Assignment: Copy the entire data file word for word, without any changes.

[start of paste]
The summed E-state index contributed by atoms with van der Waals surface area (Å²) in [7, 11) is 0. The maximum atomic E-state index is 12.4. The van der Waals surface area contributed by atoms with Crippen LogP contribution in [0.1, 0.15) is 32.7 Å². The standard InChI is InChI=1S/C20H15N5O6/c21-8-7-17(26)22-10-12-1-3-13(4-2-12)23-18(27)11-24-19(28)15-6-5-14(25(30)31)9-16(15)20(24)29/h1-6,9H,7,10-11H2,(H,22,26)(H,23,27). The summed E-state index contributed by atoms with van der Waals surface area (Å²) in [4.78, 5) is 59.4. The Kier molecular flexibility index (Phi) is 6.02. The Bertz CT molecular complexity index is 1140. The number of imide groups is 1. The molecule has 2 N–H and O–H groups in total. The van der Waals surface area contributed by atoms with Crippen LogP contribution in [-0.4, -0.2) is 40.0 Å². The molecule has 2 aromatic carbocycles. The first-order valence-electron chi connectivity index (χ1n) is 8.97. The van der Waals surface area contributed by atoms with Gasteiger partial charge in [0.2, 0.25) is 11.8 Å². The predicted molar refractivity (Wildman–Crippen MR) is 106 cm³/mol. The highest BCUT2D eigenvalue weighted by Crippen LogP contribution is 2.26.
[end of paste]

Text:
The summed E-state index contributed by atoms with van der Waals surface area (Å²) in [7, 11) is 0. The maximum atomic E-state index is 12.4. The van der Waals surface area contributed by atoms with Crippen LogP contribution in [0.1, 0.15) is 32.7 Å². The standard InChI is InChI=1S/C20H15N5O6/c21-8-7-17(26)22-10-12-1-3-13(4-2-12)23-18(27)11-24-19(28)15-6-5-14(25(30)31)9-16(15)20(24)29/h1-6,9H,7,10-11H2,(H,22,26)(H,23,27). The summed E-state index contributed by atoms with van der Waals surface area (Å²) in [4.78, 5) is 59.4. The Kier molecular flexibility index (Phi) is 6.02. The Bertz CT molecular complexity index is 1140. The number of imide groups is 1. The molecule has 2 N–H and O–H groups in total. The van der Waals surface area contributed by atoms with Crippen LogP contribution in [-0.4, -0.2) is 40.0 Å². The molecule has 2 aromatic carbocycles. The first-order valence-electron chi connectivity index (χ1n) is 8.97. The van der Waals surface area contributed by atoms with Gasteiger partial charge in [0.2, 0.25) is 11.8 Å². The predicted molar refractivity (Wildman–Crippen MR) is 106 cm³/mol. The highest BCUT2D eigenvalue weighted by Crippen LogP contribution is 2.26.